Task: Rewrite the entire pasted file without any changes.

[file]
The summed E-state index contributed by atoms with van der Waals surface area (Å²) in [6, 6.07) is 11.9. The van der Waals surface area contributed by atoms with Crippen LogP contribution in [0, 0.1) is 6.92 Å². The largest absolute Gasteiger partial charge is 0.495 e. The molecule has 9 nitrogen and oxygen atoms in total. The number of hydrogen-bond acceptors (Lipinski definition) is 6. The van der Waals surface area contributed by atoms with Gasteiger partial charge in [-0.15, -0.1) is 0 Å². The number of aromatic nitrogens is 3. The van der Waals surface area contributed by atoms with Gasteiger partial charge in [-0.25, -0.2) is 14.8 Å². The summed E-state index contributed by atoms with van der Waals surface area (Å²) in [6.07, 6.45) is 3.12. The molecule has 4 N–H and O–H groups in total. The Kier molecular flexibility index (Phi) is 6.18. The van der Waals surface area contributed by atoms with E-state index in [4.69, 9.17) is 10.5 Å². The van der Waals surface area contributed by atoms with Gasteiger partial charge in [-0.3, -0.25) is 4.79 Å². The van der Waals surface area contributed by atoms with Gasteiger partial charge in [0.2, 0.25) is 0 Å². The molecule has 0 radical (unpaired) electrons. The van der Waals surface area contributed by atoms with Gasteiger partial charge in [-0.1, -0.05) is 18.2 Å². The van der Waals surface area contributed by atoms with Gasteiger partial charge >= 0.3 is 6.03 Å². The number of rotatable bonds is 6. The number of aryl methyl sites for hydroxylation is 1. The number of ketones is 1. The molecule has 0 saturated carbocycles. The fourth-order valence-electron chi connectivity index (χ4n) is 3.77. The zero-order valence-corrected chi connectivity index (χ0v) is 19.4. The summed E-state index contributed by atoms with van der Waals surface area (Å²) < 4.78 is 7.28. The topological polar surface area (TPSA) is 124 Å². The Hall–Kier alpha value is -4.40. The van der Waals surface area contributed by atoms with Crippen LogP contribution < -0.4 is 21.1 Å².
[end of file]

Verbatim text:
The summed E-state index contributed by atoms with van der Waals surface area (Å²) in [6, 6.07) is 11.9. The van der Waals surface area contributed by atoms with Crippen LogP contribution in [0, 0.1) is 6.92 Å². The largest absolute Gasteiger partial charge is 0.495 e. The molecule has 9 nitrogen and oxygen atoms in total. The number of hydrogen-bond acceptors (Lipinski definition) is 6. The van der Waals surface area contributed by atoms with Gasteiger partial charge in [-0.15, -0.1) is 0 Å². The number of aromatic nitrogens is 3. The van der Waals surface area contributed by atoms with Gasteiger partial charge in [-0.25, -0.2) is 14.8 Å². The summed E-state index contributed by atoms with van der Waals surface area (Å²) in [6.07, 6.45) is 3.12. The molecule has 4 N–H and O–H groups in total. The Kier molecular flexibility index (Phi) is 6.18. The van der Waals surface area contributed by atoms with E-state index in [4.69, 9.17) is 10.5 Å². The van der Waals surface area contributed by atoms with Gasteiger partial charge in [-0.3, -0.25) is 4.79 Å². The van der Waals surface area contributed by atoms with Gasteiger partial charge in [0.2, 0.25) is 0 Å². The molecule has 0 radical (unpaired) electrons. The van der Waals surface area contributed by atoms with Gasteiger partial charge in [-0.1, -0.05) is 18.2 Å². The van der Waals surface area contributed by atoms with Gasteiger partial charge >= 0.3 is 6.03 Å². The number of rotatable bonds is 6. The number of aryl methyl sites for hydroxylation is 1. The number of ketones is 1. The molecule has 0 saturated carbocycles. The fourth-order valence-electron chi connectivity index (χ4n) is 3.77. The zero-order valence-corrected chi connectivity index (χ0v) is 19.4. The summed E-state index contributed by atoms with van der Waals surface area (Å²) < 4.78 is 7.28. The topological polar surface area (TPSA) is 124 Å². The Hall–Kier alpha value is -4.40. The van der Waals surface area contributed by atoms with Crippen LogP contribution < -0.4 is 21.1 Å².